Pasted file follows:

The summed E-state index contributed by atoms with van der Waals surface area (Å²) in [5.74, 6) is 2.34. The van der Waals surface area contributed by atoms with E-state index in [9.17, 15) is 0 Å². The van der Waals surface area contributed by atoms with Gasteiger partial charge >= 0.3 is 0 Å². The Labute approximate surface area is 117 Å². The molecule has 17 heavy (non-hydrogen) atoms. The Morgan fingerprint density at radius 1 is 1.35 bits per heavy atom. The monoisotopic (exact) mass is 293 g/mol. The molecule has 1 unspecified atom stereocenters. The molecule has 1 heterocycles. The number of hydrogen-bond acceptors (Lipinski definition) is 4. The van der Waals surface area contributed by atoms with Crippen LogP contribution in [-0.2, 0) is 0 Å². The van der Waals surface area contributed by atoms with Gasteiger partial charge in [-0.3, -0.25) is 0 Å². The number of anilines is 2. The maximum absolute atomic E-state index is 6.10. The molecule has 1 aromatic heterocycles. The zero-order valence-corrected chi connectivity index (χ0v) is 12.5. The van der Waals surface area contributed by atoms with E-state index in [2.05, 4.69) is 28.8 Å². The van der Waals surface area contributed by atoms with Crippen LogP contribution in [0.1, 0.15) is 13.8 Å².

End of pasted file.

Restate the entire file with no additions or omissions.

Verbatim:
The summed E-state index contributed by atoms with van der Waals surface area (Å²) in [5.74, 6) is 2.34. The van der Waals surface area contributed by atoms with E-state index in [9.17, 15) is 0 Å². The van der Waals surface area contributed by atoms with Gasteiger partial charge >= 0.3 is 0 Å². The Labute approximate surface area is 117 Å². The molecule has 17 heavy (non-hydrogen) atoms. The Morgan fingerprint density at radius 1 is 1.35 bits per heavy atom. The monoisotopic (exact) mass is 293 g/mol. The molecule has 1 unspecified atom stereocenters. The molecule has 1 heterocycles. The number of hydrogen-bond acceptors (Lipinski definition) is 4. The van der Waals surface area contributed by atoms with Crippen LogP contribution in [-0.2, 0) is 0 Å². The van der Waals surface area contributed by atoms with Gasteiger partial charge in [-0.3, -0.25) is 0 Å². The number of anilines is 2. The maximum absolute atomic E-state index is 6.10. The molecule has 1 aromatic heterocycles. The zero-order valence-corrected chi connectivity index (χ0v) is 12.5. The van der Waals surface area contributed by atoms with E-state index in [2.05, 4.69) is 28.8 Å². The van der Waals surface area contributed by atoms with Crippen LogP contribution in [0.1, 0.15) is 13.8 Å².